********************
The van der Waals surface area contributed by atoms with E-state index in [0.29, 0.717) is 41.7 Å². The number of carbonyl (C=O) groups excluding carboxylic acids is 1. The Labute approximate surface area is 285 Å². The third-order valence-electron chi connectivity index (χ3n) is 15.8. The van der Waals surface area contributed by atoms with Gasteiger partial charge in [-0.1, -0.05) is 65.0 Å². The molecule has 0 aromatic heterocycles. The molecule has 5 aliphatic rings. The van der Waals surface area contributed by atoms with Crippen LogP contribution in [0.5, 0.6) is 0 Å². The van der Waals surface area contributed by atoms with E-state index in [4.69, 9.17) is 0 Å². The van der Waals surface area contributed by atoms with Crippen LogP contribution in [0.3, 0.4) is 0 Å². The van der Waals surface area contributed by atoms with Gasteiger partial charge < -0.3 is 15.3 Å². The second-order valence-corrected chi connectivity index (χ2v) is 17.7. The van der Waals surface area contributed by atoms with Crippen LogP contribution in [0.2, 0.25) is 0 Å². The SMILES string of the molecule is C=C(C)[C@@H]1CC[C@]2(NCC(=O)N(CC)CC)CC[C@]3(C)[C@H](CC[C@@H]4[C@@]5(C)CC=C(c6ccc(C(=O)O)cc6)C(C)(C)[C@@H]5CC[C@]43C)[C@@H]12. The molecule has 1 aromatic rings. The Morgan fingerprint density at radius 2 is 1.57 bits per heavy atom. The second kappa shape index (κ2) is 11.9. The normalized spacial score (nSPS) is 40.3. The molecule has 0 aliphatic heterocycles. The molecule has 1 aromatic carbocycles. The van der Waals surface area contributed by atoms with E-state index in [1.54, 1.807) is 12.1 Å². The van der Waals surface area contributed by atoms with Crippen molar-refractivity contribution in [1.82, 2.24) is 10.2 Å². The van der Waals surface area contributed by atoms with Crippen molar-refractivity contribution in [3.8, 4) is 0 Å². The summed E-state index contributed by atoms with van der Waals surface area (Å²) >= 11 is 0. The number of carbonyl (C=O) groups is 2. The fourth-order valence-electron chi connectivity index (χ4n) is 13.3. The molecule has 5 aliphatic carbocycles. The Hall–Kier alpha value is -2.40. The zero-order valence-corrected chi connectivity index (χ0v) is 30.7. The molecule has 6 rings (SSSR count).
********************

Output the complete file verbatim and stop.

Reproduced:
The van der Waals surface area contributed by atoms with E-state index in [0.29, 0.717) is 41.7 Å². The number of carbonyl (C=O) groups excluding carboxylic acids is 1. The Labute approximate surface area is 285 Å². The third-order valence-electron chi connectivity index (χ3n) is 15.8. The van der Waals surface area contributed by atoms with Gasteiger partial charge in [-0.1, -0.05) is 65.0 Å². The molecule has 0 aromatic heterocycles. The molecule has 5 aliphatic rings. The van der Waals surface area contributed by atoms with Crippen LogP contribution in [0.5, 0.6) is 0 Å². The van der Waals surface area contributed by atoms with E-state index in [4.69, 9.17) is 0 Å². The van der Waals surface area contributed by atoms with Crippen LogP contribution in [0.3, 0.4) is 0 Å². The van der Waals surface area contributed by atoms with Gasteiger partial charge < -0.3 is 15.3 Å². The second-order valence-corrected chi connectivity index (χ2v) is 17.7. The van der Waals surface area contributed by atoms with Crippen LogP contribution in [0.2, 0.25) is 0 Å². The SMILES string of the molecule is C=C(C)[C@@H]1CC[C@]2(NCC(=O)N(CC)CC)CC[C@]3(C)[C@H](CC[C@@H]4[C@@]5(C)CC=C(c6ccc(C(=O)O)cc6)C(C)(C)[C@@H]5CC[C@]43C)[C@@H]12. The molecule has 1 aromatic rings. The Morgan fingerprint density at radius 2 is 1.57 bits per heavy atom. The second kappa shape index (κ2) is 11.9. The normalized spacial score (nSPS) is 40.3. The molecule has 0 aliphatic heterocycles. The molecule has 1 aromatic carbocycles. The van der Waals surface area contributed by atoms with E-state index in [1.54, 1.807) is 12.1 Å². The van der Waals surface area contributed by atoms with Crippen molar-refractivity contribution in [1.82, 2.24) is 10.2 Å². The van der Waals surface area contributed by atoms with Crippen molar-refractivity contribution in [3.8, 4) is 0 Å². The summed E-state index contributed by atoms with van der Waals surface area (Å²) >= 11 is 0. The number of carbonyl (C=O) groups is 2. The fourth-order valence-electron chi connectivity index (χ4n) is 13.3. The molecule has 5 aliphatic carbocycles. The Hall–Kier alpha value is -2.40. The zero-order valence-corrected chi connectivity index (χ0v) is 30.7. The molecule has 6 rings (SSSR count).